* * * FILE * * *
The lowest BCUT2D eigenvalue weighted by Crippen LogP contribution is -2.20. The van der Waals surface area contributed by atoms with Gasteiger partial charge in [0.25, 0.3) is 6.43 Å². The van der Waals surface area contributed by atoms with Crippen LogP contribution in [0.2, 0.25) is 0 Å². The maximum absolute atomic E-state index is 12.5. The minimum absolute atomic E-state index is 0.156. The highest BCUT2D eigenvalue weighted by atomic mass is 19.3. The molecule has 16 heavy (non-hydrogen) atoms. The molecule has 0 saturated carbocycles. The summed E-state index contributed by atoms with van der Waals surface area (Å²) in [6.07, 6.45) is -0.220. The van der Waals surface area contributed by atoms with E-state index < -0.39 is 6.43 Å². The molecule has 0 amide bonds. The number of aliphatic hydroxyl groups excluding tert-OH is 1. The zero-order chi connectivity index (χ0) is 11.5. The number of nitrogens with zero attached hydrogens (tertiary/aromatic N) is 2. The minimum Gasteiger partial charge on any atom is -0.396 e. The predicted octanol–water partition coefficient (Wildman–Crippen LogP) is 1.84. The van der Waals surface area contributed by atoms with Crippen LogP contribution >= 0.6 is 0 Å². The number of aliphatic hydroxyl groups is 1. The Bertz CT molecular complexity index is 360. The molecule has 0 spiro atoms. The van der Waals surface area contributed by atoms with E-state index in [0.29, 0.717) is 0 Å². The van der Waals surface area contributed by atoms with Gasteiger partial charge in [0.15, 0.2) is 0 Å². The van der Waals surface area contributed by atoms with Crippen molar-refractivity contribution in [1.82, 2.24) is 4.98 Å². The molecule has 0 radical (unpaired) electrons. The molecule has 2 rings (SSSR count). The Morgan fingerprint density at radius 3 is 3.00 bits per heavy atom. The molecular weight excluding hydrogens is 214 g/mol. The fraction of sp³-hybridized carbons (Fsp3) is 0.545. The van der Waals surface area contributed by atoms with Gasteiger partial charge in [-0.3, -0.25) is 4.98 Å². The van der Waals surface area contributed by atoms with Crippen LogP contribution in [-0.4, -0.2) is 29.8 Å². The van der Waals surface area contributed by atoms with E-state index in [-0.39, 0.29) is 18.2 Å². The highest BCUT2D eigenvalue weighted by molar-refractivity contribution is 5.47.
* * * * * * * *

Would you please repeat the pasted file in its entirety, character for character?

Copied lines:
The lowest BCUT2D eigenvalue weighted by Crippen LogP contribution is -2.20. The van der Waals surface area contributed by atoms with Gasteiger partial charge in [0.25, 0.3) is 6.43 Å². The van der Waals surface area contributed by atoms with Crippen LogP contribution in [0.2, 0.25) is 0 Å². The maximum absolute atomic E-state index is 12.5. The minimum absolute atomic E-state index is 0.156. The highest BCUT2D eigenvalue weighted by atomic mass is 19.3. The molecule has 16 heavy (non-hydrogen) atoms. The molecule has 0 saturated carbocycles. The summed E-state index contributed by atoms with van der Waals surface area (Å²) in [6.07, 6.45) is -0.220. The van der Waals surface area contributed by atoms with E-state index < -0.39 is 6.43 Å². The molecule has 0 amide bonds. The number of aliphatic hydroxyl groups excluding tert-OH is 1. The zero-order chi connectivity index (χ0) is 11.5. The number of nitrogens with zero attached hydrogens (tertiary/aromatic N) is 2. The minimum Gasteiger partial charge on any atom is -0.396 e. The predicted octanol–water partition coefficient (Wildman–Crippen LogP) is 1.84. The van der Waals surface area contributed by atoms with Crippen LogP contribution >= 0.6 is 0 Å². The number of aliphatic hydroxyl groups is 1. The Bertz CT molecular complexity index is 360. The molecule has 0 spiro atoms. The van der Waals surface area contributed by atoms with E-state index in [0.29, 0.717) is 0 Å². The van der Waals surface area contributed by atoms with Gasteiger partial charge in [0.15, 0.2) is 0 Å². The van der Waals surface area contributed by atoms with Crippen molar-refractivity contribution in [1.82, 2.24) is 4.98 Å². The molecule has 0 radical (unpaired) electrons. The molecule has 2 rings (SSSR count). The Morgan fingerprint density at radius 3 is 3.00 bits per heavy atom. The molecular weight excluding hydrogens is 214 g/mol. The fraction of sp³-hybridized carbons (Fsp3) is 0.545. The van der Waals surface area contributed by atoms with Gasteiger partial charge in [-0.3, -0.25) is 4.98 Å². The van der Waals surface area contributed by atoms with Crippen LogP contribution in [-0.4, -0.2) is 29.8 Å². The van der Waals surface area contributed by atoms with E-state index in [-0.39, 0.29) is 18.2 Å². The highest BCUT2D eigenvalue weighted by molar-refractivity contribution is 5.47.